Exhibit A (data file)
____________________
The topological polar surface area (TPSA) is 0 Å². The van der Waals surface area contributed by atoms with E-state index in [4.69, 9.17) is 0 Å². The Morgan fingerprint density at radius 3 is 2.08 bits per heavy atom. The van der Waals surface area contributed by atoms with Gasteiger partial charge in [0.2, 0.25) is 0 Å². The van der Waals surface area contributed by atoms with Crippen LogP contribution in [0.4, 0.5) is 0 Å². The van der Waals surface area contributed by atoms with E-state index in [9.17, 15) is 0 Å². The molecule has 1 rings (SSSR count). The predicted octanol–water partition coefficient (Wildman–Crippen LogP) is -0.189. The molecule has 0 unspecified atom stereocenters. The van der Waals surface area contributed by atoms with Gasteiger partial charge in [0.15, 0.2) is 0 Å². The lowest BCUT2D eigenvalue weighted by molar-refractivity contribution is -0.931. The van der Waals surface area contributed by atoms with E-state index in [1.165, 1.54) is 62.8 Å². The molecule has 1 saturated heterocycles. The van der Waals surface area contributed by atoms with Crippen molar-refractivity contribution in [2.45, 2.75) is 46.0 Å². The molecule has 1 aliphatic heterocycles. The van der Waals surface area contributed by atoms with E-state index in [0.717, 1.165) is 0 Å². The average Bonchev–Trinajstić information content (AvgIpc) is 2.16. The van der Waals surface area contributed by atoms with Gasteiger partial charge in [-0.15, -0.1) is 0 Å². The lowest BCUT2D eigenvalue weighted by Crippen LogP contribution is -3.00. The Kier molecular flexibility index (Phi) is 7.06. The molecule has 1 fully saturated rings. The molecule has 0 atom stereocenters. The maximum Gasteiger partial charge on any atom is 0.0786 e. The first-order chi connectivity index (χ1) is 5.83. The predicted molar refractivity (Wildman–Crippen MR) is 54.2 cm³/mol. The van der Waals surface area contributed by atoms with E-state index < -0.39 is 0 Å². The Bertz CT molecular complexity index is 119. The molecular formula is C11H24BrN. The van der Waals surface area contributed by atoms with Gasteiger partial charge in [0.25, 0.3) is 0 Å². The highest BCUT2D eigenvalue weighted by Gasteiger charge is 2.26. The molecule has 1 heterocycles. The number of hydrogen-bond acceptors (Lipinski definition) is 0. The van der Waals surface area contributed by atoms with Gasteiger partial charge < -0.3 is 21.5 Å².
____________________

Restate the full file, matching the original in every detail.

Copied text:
The topological polar surface area (TPSA) is 0 Å². The van der Waals surface area contributed by atoms with E-state index in [4.69, 9.17) is 0 Å². The Morgan fingerprint density at radius 3 is 2.08 bits per heavy atom. The van der Waals surface area contributed by atoms with Gasteiger partial charge in [0.2, 0.25) is 0 Å². The van der Waals surface area contributed by atoms with Crippen LogP contribution in [0.4, 0.5) is 0 Å². The van der Waals surface area contributed by atoms with E-state index in [9.17, 15) is 0 Å². The molecule has 1 rings (SSSR count). The predicted octanol–water partition coefficient (Wildman–Crippen LogP) is -0.189. The molecule has 0 unspecified atom stereocenters. The van der Waals surface area contributed by atoms with Gasteiger partial charge in [0.15, 0.2) is 0 Å². The lowest BCUT2D eigenvalue weighted by molar-refractivity contribution is -0.931. The van der Waals surface area contributed by atoms with E-state index in [1.165, 1.54) is 62.8 Å². The molecule has 1 saturated heterocycles. The van der Waals surface area contributed by atoms with Crippen molar-refractivity contribution in [2.45, 2.75) is 46.0 Å². The molecule has 1 aliphatic heterocycles. The van der Waals surface area contributed by atoms with E-state index in [0.717, 1.165) is 0 Å². The average Bonchev–Trinajstić information content (AvgIpc) is 2.16. The van der Waals surface area contributed by atoms with Gasteiger partial charge in [-0.15, -0.1) is 0 Å². The lowest BCUT2D eigenvalue weighted by Crippen LogP contribution is -3.00. The Kier molecular flexibility index (Phi) is 7.06. The molecule has 1 fully saturated rings. The molecule has 0 atom stereocenters. The maximum Gasteiger partial charge on any atom is 0.0786 e. The first-order chi connectivity index (χ1) is 5.83. The predicted molar refractivity (Wildman–Crippen MR) is 54.2 cm³/mol. The van der Waals surface area contributed by atoms with E-state index < -0.39 is 0 Å². The Bertz CT molecular complexity index is 119. The molecular formula is C11H24BrN. The van der Waals surface area contributed by atoms with Gasteiger partial charge in [0.25, 0.3) is 0 Å². The highest BCUT2D eigenvalue weighted by Gasteiger charge is 2.26. The molecule has 1 heterocycles. The number of hydrogen-bond acceptors (Lipinski definition) is 0. The van der Waals surface area contributed by atoms with Gasteiger partial charge < -0.3 is 21.5 Å².